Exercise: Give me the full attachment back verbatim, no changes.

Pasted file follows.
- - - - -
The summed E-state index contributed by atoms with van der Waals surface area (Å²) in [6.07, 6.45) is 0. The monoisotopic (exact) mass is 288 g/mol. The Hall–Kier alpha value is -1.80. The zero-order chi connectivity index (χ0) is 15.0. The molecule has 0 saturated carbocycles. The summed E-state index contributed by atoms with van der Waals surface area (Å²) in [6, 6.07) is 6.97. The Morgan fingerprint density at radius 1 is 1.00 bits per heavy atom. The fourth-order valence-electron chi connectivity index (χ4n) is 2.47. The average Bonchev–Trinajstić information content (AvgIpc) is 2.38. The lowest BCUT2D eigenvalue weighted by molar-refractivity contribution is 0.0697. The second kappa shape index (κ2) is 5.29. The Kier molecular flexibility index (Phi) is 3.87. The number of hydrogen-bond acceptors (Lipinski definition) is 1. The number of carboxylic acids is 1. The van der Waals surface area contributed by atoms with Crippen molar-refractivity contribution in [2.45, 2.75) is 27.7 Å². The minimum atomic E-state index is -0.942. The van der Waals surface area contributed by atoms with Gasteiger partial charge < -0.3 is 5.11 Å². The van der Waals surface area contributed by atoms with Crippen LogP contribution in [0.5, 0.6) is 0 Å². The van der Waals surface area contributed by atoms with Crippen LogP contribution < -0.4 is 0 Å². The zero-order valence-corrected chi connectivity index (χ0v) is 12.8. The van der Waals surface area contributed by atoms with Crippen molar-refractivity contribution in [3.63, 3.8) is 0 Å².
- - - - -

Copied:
The summed E-state index contributed by atoms with van der Waals surface area (Å²) in [6.07, 6.45) is 0. The monoisotopic (exact) mass is 288 g/mol. The Hall–Kier alpha value is -1.80. The zero-order chi connectivity index (χ0) is 15.0. The molecule has 0 saturated carbocycles. The summed E-state index contributed by atoms with van der Waals surface area (Å²) in [6, 6.07) is 6.97. The Morgan fingerprint density at radius 1 is 1.00 bits per heavy atom. The fourth-order valence-electron chi connectivity index (χ4n) is 2.47. The average Bonchev–Trinajstić information content (AvgIpc) is 2.38. The lowest BCUT2D eigenvalue weighted by molar-refractivity contribution is 0.0697. The second kappa shape index (κ2) is 5.29. The Kier molecular flexibility index (Phi) is 3.87. The number of hydrogen-bond acceptors (Lipinski definition) is 1. The number of carboxylic acids is 1. The van der Waals surface area contributed by atoms with Crippen molar-refractivity contribution in [2.45, 2.75) is 27.7 Å². The minimum atomic E-state index is -0.942. The van der Waals surface area contributed by atoms with Gasteiger partial charge < -0.3 is 5.11 Å². The van der Waals surface area contributed by atoms with Crippen LogP contribution in [0.5, 0.6) is 0 Å². The van der Waals surface area contributed by atoms with Crippen LogP contribution < -0.4 is 0 Å². The zero-order valence-corrected chi connectivity index (χ0v) is 12.8. The van der Waals surface area contributed by atoms with Crippen molar-refractivity contribution in [3.63, 3.8) is 0 Å².